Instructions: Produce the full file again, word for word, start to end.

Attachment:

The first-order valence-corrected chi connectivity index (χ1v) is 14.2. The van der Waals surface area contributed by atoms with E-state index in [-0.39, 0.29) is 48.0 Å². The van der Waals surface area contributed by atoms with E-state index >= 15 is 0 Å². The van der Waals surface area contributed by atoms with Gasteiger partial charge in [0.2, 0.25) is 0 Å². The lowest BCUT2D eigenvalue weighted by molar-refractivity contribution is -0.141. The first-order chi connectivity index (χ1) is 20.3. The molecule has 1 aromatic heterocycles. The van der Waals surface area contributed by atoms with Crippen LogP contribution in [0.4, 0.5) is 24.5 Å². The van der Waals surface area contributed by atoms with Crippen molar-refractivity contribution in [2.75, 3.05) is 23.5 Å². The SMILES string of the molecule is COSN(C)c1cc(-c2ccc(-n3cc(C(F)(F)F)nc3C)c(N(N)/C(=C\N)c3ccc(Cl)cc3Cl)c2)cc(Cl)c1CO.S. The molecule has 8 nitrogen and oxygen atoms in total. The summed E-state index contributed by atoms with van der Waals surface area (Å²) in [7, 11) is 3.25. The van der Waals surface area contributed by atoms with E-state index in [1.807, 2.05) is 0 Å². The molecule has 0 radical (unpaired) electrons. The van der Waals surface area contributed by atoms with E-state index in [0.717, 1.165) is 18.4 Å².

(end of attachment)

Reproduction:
The first-order valence-corrected chi connectivity index (χ1v) is 14.2. The van der Waals surface area contributed by atoms with E-state index in [-0.39, 0.29) is 48.0 Å². The van der Waals surface area contributed by atoms with E-state index >= 15 is 0 Å². The van der Waals surface area contributed by atoms with Gasteiger partial charge in [0.2, 0.25) is 0 Å². The lowest BCUT2D eigenvalue weighted by molar-refractivity contribution is -0.141. The first-order chi connectivity index (χ1) is 20.3. The molecule has 1 aromatic heterocycles. The van der Waals surface area contributed by atoms with Crippen LogP contribution in [0.4, 0.5) is 24.5 Å². The van der Waals surface area contributed by atoms with Crippen molar-refractivity contribution in [2.75, 3.05) is 23.5 Å². The SMILES string of the molecule is COSN(C)c1cc(-c2ccc(-n3cc(C(F)(F)F)nc3C)c(N(N)/C(=C\N)c3ccc(Cl)cc3Cl)c2)cc(Cl)c1CO.S. The molecule has 8 nitrogen and oxygen atoms in total. The summed E-state index contributed by atoms with van der Waals surface area (Å²) in [7, 11) is 3.25. The van der Waals surface area contributed by atoms with E-state index in [1.807, 2.05) is 0 Å². The molecule has 0 radical (unpaired) electrons. The van der Waals surface area contributed by atoms with E-state index in [0.717, 1.165) is 18.4 Å².